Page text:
Lesser known falls in the Gorge
This hike starts at the Bridge of the Gods Trailhead. From the trailhead, cross the road and head up the Pacific Crest Trail parallel to I-84. In about 1/10 of a mile, you'll come to Moody Street as it crosses under the freeway. Walk the road uphill to the right for a bit, under the freeway. When the road angles left, go straight ahead on a gravel road a short distance to twin trailheads. Altogether the road walking here is about 100 yards. The trail to the right is the Gorge Trail headed toward the Ruckel Creek Trail and the Eagle Creek Campground. You'll take the trail to the left, which is the Pacific Crest Trail.
The Crest Trail heads gradually uphill, never too steep, through a pretty, dappled sun kind of forest. In the spring, forest wildflowers including columbines are common here. About 1 mile in, you'll come to a powerline access road. Turn right here and follow the road a short distance under the powerlines to the resumption of the trail. Soon after the powerline road, you'll come to a minor summit and the trail begins a gradual descent to Dry Creek. On a clear day, look for views of Mt. Adams through the trees. This section of trail heads gradually downward through an interesting area of large lava boulders and trees for almost another mile.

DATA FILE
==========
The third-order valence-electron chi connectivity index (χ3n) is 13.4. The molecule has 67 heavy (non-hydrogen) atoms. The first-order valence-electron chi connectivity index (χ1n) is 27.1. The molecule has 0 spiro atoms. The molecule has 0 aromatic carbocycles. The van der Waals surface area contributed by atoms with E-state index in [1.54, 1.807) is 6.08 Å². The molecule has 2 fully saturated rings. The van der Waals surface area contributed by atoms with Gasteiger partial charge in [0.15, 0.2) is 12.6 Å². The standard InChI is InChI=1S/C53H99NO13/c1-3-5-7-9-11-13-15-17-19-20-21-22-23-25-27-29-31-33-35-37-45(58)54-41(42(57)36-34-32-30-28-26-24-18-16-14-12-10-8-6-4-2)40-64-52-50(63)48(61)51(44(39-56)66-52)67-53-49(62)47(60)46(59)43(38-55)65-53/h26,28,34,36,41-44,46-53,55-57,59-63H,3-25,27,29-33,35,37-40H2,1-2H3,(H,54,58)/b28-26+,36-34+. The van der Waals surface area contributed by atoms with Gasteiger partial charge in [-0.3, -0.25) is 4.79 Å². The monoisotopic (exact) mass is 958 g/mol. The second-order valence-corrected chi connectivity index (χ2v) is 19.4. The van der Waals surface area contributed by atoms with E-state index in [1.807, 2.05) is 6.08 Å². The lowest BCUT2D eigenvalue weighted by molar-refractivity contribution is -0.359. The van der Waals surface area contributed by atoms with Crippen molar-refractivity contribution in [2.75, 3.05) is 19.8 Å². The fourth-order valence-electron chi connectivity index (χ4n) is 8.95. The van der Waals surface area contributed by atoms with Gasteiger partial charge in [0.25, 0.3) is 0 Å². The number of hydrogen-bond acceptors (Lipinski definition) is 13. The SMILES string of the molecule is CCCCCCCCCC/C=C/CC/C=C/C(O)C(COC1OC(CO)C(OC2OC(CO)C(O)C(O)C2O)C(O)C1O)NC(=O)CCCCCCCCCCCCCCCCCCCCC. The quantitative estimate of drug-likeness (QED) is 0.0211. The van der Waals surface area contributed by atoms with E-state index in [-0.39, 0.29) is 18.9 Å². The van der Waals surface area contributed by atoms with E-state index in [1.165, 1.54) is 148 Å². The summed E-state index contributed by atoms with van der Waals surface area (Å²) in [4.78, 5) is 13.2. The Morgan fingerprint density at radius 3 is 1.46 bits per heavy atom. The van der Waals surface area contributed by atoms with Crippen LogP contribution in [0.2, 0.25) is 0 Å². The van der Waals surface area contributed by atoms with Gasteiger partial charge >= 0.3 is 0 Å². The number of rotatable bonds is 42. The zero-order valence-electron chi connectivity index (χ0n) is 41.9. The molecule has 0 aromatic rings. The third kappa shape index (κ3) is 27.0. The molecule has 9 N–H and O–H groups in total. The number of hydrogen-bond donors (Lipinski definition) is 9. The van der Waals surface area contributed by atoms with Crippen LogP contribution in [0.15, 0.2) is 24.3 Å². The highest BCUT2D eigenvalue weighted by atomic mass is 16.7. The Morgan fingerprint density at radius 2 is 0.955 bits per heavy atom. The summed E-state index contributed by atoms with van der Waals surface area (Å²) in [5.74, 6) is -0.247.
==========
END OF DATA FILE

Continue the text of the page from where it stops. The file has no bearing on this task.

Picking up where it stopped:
At Dry Creek, the trail comes to another dirt road. This one seems to be open to normal traffic, at least I've seen tires tracks before. The Crest Trail crosses the road and then crosses Dry Creek on a wooden bridge. To get to Dry Creek Falls, instead of crossing the bridge, turn right here and head up the road about 2/10 of a mile to the falls. At the end of the road, there's a car turnaround and a fire pit.
Although it's called Dry Creek Falls, it does not run dry - even in the warmest months of summer. There is evidence of some damming apparatus here, once used to provide water to the town of Cascade Locks, Oregon.
Check out the Official Route and Triplogs.
WARNING! Hiking and outdoor related sports can be dangerous. Be responsible and prepare for the trip. Study the area you are entering and plan accordingly. Dress for the current and unexpected weather changes. Take plenty of water. Never go alone. Make an itinerary with your plan(s), route(s), destination(s) and expected return time. Give your itinerary to trusted family and/or friends.
Most recent Triplog Review